I walked through all the aid stations and drank water. I've never done this before. On any other distance, I don't fuel or hydrate at all. So finding what works for me during a marathon has been a journey of trial and error. During most of my other marathons, I carried a handheld water bottle the entire race. I hate carrying it and I still got dehydrated during several races when I carried it, so I figured walking through the aid stations would force me to get the fluid I needed. It was absolutely worth the few seconds it took each time! Getting dehydrated would have certainly cost me much more than those extra seconds.

I grabbed my handheld full of Powerade at mile 17. I kept it for the next few miles and then ditched it. My apologies to the hubs who had to run out in traffic to get it. And to the driver I scared when my sad throwing while running skills only got it to the middle of the traffic lane rather than to the opposite shoulder.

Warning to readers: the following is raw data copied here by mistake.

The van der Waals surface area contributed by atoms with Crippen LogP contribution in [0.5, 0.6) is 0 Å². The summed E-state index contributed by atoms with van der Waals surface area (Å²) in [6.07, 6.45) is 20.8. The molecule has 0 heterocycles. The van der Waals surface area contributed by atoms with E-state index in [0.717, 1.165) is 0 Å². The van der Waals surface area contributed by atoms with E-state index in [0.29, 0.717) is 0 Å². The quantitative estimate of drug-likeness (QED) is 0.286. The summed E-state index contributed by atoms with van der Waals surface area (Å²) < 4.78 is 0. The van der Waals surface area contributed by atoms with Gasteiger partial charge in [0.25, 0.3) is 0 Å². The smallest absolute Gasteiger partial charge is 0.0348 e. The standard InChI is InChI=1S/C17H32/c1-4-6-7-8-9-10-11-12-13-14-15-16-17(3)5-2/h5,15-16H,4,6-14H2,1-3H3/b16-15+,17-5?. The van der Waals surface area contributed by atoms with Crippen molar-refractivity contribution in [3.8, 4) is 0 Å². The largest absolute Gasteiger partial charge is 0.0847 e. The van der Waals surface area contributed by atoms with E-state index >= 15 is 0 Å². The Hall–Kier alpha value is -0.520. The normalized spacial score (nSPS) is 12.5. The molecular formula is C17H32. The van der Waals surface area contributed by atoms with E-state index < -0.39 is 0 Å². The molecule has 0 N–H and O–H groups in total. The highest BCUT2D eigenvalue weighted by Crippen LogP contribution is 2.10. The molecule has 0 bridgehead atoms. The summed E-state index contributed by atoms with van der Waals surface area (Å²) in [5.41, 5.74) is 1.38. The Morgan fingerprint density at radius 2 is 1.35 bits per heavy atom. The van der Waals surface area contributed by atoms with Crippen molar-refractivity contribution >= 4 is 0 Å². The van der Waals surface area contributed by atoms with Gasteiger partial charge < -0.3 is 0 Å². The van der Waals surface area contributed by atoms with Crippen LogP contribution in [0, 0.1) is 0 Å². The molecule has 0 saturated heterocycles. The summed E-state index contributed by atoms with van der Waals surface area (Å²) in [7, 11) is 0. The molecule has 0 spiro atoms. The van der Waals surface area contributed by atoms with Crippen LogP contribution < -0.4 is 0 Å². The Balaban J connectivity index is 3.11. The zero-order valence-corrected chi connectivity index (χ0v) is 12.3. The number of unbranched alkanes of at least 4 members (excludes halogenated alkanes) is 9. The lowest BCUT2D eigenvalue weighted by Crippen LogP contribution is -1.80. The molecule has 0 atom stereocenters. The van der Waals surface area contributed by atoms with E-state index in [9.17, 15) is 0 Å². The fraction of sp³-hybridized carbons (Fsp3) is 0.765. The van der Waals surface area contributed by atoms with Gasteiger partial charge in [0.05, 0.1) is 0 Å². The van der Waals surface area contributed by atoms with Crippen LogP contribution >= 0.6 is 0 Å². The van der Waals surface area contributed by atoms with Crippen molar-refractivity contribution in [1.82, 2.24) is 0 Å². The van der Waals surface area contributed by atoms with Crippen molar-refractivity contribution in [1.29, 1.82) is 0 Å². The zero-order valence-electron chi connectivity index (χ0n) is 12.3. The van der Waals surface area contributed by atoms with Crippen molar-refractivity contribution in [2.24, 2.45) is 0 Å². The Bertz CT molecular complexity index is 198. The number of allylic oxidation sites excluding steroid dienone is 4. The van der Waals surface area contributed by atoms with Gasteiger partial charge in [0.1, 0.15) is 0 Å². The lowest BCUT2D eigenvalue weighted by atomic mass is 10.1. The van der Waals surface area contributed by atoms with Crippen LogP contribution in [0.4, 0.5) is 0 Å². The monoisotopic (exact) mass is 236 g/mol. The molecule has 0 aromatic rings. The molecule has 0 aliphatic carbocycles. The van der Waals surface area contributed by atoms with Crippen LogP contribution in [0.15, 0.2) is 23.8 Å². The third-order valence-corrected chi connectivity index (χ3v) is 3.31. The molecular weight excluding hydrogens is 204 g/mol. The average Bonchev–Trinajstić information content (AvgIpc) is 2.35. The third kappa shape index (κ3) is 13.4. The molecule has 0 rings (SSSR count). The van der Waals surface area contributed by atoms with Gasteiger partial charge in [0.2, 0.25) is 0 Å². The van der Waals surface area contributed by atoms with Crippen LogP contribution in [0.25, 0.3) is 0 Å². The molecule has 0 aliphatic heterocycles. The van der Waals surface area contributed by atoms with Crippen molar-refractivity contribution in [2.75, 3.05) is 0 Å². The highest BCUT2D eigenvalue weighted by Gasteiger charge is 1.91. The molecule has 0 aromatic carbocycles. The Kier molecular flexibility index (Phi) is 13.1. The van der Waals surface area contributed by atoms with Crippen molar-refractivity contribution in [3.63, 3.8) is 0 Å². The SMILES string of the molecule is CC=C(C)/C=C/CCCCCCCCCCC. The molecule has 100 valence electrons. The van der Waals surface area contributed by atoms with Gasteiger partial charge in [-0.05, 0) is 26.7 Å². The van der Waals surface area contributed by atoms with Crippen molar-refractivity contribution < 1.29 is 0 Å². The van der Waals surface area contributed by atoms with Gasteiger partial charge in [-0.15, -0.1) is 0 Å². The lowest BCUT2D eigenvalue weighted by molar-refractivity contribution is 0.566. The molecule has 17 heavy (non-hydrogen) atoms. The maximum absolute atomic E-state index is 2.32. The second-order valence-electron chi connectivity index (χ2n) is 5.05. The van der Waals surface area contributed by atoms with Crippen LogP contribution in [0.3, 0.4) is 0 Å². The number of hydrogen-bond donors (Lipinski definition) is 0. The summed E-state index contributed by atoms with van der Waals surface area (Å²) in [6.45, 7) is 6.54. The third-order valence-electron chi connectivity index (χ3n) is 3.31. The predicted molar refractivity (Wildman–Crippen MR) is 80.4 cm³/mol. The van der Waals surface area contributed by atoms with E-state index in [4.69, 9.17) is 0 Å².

My stomach wasn't happy off and on, so I kept putting off using my fuel. Around mile 21, I downed one Accel Gel. It really seemed to help. This is big for me. I had to force myself to start using some kind of fuel. And feeling like it actually helped will make it easier to fuel in future races.

I took salt tablets (actually Hammer Endurolytes) just before I started and at miles 6 and 12 and 16.

I smiled. I know it seems simple and trivial, but it's amazing how smiling at a volunteer or another runner would give me a boost. And every time I told myself "I've freaking got this," I couldn't help but smile. Because I freaking had it. And I wasn't letting anything stop me!





Monday, September 16, 2013

I'm Going to Boston!

Dream big. And never give up on your dreams!

A year ago, I wouldn't have let myself dream I could ever qualify for the Boston Marathon. On Saturday, I ran Big Cottonwood Marathon and qualified, with 18 minutes to spare!!


Thursday, September 12, 2013

Things I Love Thursday - Choices